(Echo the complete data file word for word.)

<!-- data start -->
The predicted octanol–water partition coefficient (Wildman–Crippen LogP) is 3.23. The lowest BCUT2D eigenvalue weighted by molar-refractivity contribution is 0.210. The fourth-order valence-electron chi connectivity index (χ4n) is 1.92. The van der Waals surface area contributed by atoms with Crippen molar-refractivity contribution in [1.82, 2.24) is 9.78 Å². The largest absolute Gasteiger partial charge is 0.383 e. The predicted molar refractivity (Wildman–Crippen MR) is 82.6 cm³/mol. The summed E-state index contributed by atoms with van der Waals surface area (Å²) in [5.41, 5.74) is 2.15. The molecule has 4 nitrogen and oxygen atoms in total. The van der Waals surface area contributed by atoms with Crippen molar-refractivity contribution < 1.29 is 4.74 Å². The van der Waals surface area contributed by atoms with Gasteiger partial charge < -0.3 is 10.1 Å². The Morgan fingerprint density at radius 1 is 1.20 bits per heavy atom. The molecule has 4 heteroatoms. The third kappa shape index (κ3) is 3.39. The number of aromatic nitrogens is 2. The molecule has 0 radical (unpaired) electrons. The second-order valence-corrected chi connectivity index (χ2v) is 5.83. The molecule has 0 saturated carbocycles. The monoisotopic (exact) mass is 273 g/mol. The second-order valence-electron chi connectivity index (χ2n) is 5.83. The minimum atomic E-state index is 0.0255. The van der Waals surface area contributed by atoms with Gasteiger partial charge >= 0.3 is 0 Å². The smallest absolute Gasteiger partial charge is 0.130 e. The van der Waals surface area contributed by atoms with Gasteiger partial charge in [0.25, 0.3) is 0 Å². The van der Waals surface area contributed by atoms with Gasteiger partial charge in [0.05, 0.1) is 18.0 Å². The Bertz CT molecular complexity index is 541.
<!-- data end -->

The predicted octanol–water partition coefficient (Wildman–Crippen LogP) is 3.23. The lowest BCUT2D eigenvalue weighted by molar-refractivity contribution is 0.210. The fourth-order valence-electron chi connectivity index (χ4n) is 1.92. The van der Waals surface area contributed by atoms with Crippen molar-refractivity contribution in [1.82, 2.24) is 9.78 Å². The largest absolute Gasteiger partial charge is 0.383 e. The predicted molar refractivity (Wildman–Crippen MR) is 82.6 cm³/mol. The summed E-state index contributed by atoms with van der Waals surface area (Å²) in [5.41, 5.74) is 2.15. The molecule has 4 nitrogen and oxygen atoms in total. The van der Waals surface area contributed by atoms with Crippen molar-refractivity contribution < 1.29 is 4.74 Å². The van der Waals surface area contributed by atoms with Gasteiger partial charge < -0.3 is 10.1 Å². The Morgan fingerprint density at radius 1 is 1.20 bits per heavy atom. The molecule has 4 heteroatoms. The third kappa shape index (κ3) is 3.39. The number of aromatic nitrogens is 2. The molecule has 0 radical (unpaired) electrons. The second-order valence-corrected chi connectivity index (χ2v) is 5.83. The molecule has 0 saturated carbocycles. The monoisotopic (exact) mass is 273 g/mol. The second-order valence-electron chi connectivity index (χ2n) is 5.83. The minimum atomic E-state index is 0.0255. The van der Waals surface area contributed by atoms with Gasteiger partial charge >= 0.3 is 0 Å². The smallest absolute Gasteiger partial charge is 0.130 e. The van der Waals surface area contributed by atoms with Gasteiger partial charge in [0.25, 0.3) is 0 Å². The van der Waals surface area contributed by atoms with Gasteiger partial charge in [0.05, 0.1) is 18.0 Å². The Bertz CT molecular complexity index is 541.